Budgets for direct industrial jobs

That industries will create jobs, is not a contested territory. The issue is on the number and kinds of jobs to be created directly and indirectly. In order to have mass direct industrial jobs, one needs labour intensive industries. There make use of more labour and human muscles than capital. They are not automated, computerized. Neither are they highly high-tech. if this is what that government means by ‘mass employment’ creating industries (it should not be the case), there are necessary fiscal measures for it.

Fiscal measures for direct jobs

As will be the case with other kinds of industries, dedicated budgetary measures in the shapes of fiscal policy and fiscal policy instruments are needed to attain mass employment in the industrial sector. These measures include but are not limited to targeted tax incentives to attract and retain investments in the industrial sector. Currently the investment incentives regime favours investors with certificates of incentives from the Tanzania Investment Centre (TIC) and Export Processing Zones (EPZs). These apply for both local and foreign investors meeting specific conditions. For TIC incentives the key qualifying criteria is meeting a given investment capital threshold. For EPZs the key qualifying criteria is exporting at least 80 percent of what is produced. In order to attract and retain more jobs creating industries, tax incentives should be linked with the number and quality of jobs created by these industries as well, not just capital and export threshold. Needed too is general fiscal regime that is conducive, attractive , appealing and friendly for industrial investments.

Budget for indirect industrial jobs

Our interrogation of industrialization should subscribe to the naked truth that in modern day industrialization, one is likely to see and embrace more capital intensive than labour intensive industrialization process. Involved here are state of the art, highly mechanized, computerized and high tech driven industries. They are better suited for mass production and therefore enjoyment of economies of scale by captains and titans of the industry whose bottom line is profit.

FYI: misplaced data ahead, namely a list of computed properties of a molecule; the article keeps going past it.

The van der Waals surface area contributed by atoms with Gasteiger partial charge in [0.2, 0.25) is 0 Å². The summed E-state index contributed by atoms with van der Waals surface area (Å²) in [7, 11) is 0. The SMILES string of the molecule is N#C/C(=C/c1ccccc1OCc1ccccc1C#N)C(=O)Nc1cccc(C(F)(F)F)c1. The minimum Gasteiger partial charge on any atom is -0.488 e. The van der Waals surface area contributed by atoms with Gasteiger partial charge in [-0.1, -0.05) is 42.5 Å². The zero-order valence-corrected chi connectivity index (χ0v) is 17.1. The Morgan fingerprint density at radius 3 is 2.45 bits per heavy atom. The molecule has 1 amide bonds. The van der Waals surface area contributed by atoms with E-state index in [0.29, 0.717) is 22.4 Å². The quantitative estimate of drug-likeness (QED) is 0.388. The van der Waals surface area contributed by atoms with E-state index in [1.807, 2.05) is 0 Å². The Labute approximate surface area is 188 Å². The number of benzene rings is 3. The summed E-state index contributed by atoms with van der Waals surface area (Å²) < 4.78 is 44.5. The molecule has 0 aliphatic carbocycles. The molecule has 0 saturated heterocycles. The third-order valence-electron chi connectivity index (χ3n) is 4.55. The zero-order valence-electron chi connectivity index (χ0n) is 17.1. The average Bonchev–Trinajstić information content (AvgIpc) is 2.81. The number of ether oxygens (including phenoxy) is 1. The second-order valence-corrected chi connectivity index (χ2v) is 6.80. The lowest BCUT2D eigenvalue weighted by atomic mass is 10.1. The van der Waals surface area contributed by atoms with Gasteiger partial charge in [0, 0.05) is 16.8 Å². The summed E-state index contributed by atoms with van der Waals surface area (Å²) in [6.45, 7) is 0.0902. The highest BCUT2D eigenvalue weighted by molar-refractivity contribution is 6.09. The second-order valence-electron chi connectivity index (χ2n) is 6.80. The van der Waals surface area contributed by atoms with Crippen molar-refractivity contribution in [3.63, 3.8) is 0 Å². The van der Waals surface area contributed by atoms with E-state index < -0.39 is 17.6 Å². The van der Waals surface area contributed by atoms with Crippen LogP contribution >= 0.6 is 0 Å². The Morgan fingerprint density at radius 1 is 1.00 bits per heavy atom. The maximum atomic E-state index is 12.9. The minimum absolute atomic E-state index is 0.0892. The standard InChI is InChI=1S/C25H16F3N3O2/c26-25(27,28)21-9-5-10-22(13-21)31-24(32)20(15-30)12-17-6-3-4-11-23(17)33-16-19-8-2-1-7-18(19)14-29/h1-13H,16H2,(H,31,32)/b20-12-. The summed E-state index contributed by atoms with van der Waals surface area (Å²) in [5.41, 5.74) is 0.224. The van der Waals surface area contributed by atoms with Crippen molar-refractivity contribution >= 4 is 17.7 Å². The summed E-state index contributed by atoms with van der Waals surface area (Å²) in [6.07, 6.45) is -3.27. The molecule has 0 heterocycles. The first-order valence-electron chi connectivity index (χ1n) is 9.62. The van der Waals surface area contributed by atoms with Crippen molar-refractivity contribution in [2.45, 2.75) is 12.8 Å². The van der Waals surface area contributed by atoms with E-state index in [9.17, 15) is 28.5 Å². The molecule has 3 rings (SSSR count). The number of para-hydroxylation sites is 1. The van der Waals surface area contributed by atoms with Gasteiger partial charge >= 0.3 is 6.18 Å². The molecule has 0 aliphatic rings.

Realizing the capital intensive industrialization reality and its employment implications, appropriate budgetary measures are needed to attract and retain these kinds of industries. However it should be noted that the wished ‘mass employment’ will not come from capital intensive industries. To the contrary, mass employment can come from the many and varied nodes of multiple and long value chains in many sectors related to the industrial sector. These are the nodes and chains in both backward and forward inter-sectoral linkages between the industrial sector on one hand and many other sectors on the other.

Sectors that are in the industrial sector’s backward linkages are those supplying it with factor inputs whether intermediate or finished raw materials. They include the agricultural, fishery, livestock and other sectors. Forward inter-sectoral linkages in the context of this article involve the sectors that become markets for goods produced from the industrial sector. The budget therefore should ensure optimal balance in allocations of financial resources to all sectors that are directly or indirectly linked to the industrial sector. Various fiscal policy instruments including taxation and subsidies should be directed to these sectors if they are to complement the industrial sector thereby creating employment.

Fiscal incentives for labour intensive jobs?

Based on the reality on the ground, ‘mass employment’ industrialization goal of the government will be attained via the route of indirect jobs in industry-related sectors. All the sectors with backward and forward linkages with the industrial sector need to receive adequate budgetary allocations and fiscal incentives. Fiscal incentives should typically include a balanced mix of fiscal policy instruments including those related to tax and subsidies.

Therefore the industrial sector will create mass indirect employment in these related sectors if and only if the sectors get not only adequate budgetary allocation but also timely release and proper use of the same accompanied with some fiscal measures to stimulate the sector and encourage more employment. For those thinking outside the box and beyond the horizon, it is time we interrogate the idea of extending fiscal incentives in the names and shapes of tax incentives and subsidies to investors opting to go labour intensive amidst preference for capital intensive industrialization. The generosity of such incentives, including rates and duration, should however be performance based linking them with the quantity and quality of direct and indirect jobs created inter alia.